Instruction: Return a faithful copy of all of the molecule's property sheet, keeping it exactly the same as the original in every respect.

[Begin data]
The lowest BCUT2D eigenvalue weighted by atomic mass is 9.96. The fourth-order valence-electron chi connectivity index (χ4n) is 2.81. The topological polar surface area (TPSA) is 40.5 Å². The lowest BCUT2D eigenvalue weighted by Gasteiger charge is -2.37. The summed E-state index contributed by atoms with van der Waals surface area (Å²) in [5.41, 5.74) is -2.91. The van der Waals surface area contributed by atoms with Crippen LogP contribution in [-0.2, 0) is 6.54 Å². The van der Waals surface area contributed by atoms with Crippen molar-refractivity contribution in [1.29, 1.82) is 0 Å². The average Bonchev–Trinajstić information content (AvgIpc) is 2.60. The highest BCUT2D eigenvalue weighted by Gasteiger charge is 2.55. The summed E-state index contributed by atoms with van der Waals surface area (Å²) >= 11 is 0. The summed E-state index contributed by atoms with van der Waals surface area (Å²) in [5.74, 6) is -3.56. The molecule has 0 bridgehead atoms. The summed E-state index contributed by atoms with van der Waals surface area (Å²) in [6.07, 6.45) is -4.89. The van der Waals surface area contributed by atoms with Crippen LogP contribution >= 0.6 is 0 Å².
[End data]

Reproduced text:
The lowest BCUT2D eigenvalue weighted by atomic mass is 9.96. The fourth-order valence-electron chi connectivity index (χ4n) is 2.81. The topological polar surface area (TPSA) is 40.5 Å². The lowest BCUT2D eigenvalue weighted by Gasteiger charge is -2.37. The summed E-state index contributed by atoms with van der Waals surface area (Å²) in [5.41, 5.74) is -2.91. The van der Waals surface area contributed by atoms with Crippen LogP contribution in [-0.2, 0) is 6.54 Å². The van der Waals surface area contributed by atoms with Crippen molar-refractivity contribution in [1.29, 1.82) is 0 Å². The average Bonchev–Trinajstić information content (AvgIpc) is 2.60. The highest BCUT2D eigenvalue weighted by Gasteiger charge is 2.55. The summed E-state index contributed by atoms with van der Waals surface area (Å²) >= 11 is 0. The summed E-state index contributed by atoms with van der Waals surface area (Å²) in [5.74, 6) is -3.56. The molecule has 0 bridgehead atoms. The summed E-state index contributed by atoms with van der Waals surface area (Å²) in [6.07, 6.45) is -4.89. The van der Waals surface area contributed by atoms with Crippen LogP contribution >= 0.6 is 0 Å².